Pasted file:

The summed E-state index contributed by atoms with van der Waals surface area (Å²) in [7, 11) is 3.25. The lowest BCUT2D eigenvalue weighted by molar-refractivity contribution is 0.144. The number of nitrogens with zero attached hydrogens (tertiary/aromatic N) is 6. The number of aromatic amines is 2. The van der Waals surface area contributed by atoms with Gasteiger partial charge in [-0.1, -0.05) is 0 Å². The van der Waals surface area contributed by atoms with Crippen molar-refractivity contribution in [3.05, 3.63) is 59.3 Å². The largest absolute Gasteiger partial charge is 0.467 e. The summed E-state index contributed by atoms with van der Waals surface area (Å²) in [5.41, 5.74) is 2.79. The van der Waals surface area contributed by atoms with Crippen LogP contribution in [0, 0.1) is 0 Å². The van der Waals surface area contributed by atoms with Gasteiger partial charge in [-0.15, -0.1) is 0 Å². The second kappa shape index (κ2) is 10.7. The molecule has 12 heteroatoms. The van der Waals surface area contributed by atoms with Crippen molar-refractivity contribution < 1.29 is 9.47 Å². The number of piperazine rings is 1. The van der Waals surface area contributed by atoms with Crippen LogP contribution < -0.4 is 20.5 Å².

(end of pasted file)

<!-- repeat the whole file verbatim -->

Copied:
The summed E-state index contributed by atoms with van der Waals surface area (Å²) in [7, 11) is 3.25. The lowest BCUT2D eigenvalue weighted by molar-refractivity contribution is 0.144. The number of nitrogens with zero attached hydrogens (tertiary/aromatic N) is 6. The number of aromatic amines is 2. The van der Waals surface area contributed by atoms with Gasteiger partial charge in [-0.1, -0.05) is 0 Å². The van der Waals surface area contributed by atoms with Crippen molar-refractivity contribution in [3.05, 3.63) is 59.3 Å². The largest absolute Gasteiger partial charge is 0.467 e. The summed E-state index contributed by atoms with van der Waals surface area (Å²) in [5.41, 5.74) is 2.79. The van der Waals surface area contributed by atoms with Crippen LogP contribution in [0, 0.1) is 0 Å². The van der Waals surface area contributed by atoms with Gasteiger partial charge in [-0.15, -0.1) is 0 Å². The second kappa shape index (κ2) is 10.7. The molecule has 12 heteroatoms. The van der Waals surface area contributed by atoms with Crippen molar-refractivity contribution < 1.29 is 9.47 Å². The number of piperazine rings is 1. The van der Waals surface area contributed by atoms with Crippen LogP contribution < -0.4 is 20.5 Å².